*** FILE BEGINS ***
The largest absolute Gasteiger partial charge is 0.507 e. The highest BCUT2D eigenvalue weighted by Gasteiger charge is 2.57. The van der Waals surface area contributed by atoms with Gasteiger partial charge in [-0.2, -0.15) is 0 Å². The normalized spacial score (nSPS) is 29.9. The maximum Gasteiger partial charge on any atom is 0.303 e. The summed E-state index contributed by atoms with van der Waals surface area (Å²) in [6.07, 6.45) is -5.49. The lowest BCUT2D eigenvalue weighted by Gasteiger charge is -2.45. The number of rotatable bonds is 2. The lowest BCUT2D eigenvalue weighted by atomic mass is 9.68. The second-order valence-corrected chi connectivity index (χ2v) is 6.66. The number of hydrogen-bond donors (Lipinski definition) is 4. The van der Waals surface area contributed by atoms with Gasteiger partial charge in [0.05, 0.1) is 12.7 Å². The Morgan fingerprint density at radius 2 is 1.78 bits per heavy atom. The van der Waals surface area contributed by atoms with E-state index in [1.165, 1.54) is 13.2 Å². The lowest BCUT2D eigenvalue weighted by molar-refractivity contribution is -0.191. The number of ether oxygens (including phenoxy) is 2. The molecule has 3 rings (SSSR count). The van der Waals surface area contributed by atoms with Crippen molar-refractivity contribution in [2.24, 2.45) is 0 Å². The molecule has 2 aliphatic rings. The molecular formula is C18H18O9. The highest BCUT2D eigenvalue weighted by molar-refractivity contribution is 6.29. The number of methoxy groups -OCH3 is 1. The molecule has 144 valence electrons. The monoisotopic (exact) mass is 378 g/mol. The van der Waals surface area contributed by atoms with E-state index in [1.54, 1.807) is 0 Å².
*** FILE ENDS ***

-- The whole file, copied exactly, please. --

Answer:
The largest absolute Gasteiger partial charge is 0.507 e. The highest BCUT2D eigenvalue weighted by Gasteiger charge is 2.57. The van der Waals surface area contributed by atoms with Gasteiger partial charge in [-0.2, -0.15) is 0 Å². The normalized spacial score (nSPS) is 29.9. The maximum Gasteiger partial charge on any atom is 0.303 e. The summed E-state index contributed by atoms with van der Waals surface area (Å²) in [6.07, 6.45) is -5.49. The lowest BCUT2D eigenvalue weighted by Gasteiger charge is -2.45. The number of rotatable bonds is 2. The lowest BCUT2D eigenvalue weighted by atomic mass is 9.68. The second-order valence-corrected chi connectivity index (χ2v) is 6.66. The number of hydrogen-bond donors (Lipinski definition) is 4. The van der Waals surface area contributed by atoms with Gasteiger partial charge in [0.05, 0.1) is 12.7 Å². The Morgan fingerprint density at radius 2 is 1.78 bits per heavy atom. The van der Waals surface area contributed by atoms with E-state index in [1.165, 1.54) is 13.2 Å². The lowest BCUT2D eigenvalue weighted by molar-refractivity contribution is -0.191. The number of ether oxygens (including phenoxy) is 2. The molecule has 3 rings (SSSR count). The van der Waals surface area contributed by atoms with Crippen molar-refractivity contribution in [2.24, 2.45) is 0 Å². The molecule has 2 aliphatic rings. The molecular formula is C18H18O9. The highest BCUT2D eigenvalue weighted by molar-refractivity contribution is 6.29. The number of methoxy groups -OCH3 is 1. The molecule has 144 valence electrons. The monoisotopic (exact) mass is 378 g/mol. The van der Waals surface area contributed by atoms with E-state index in [1.54, 1.807) is 0 Å².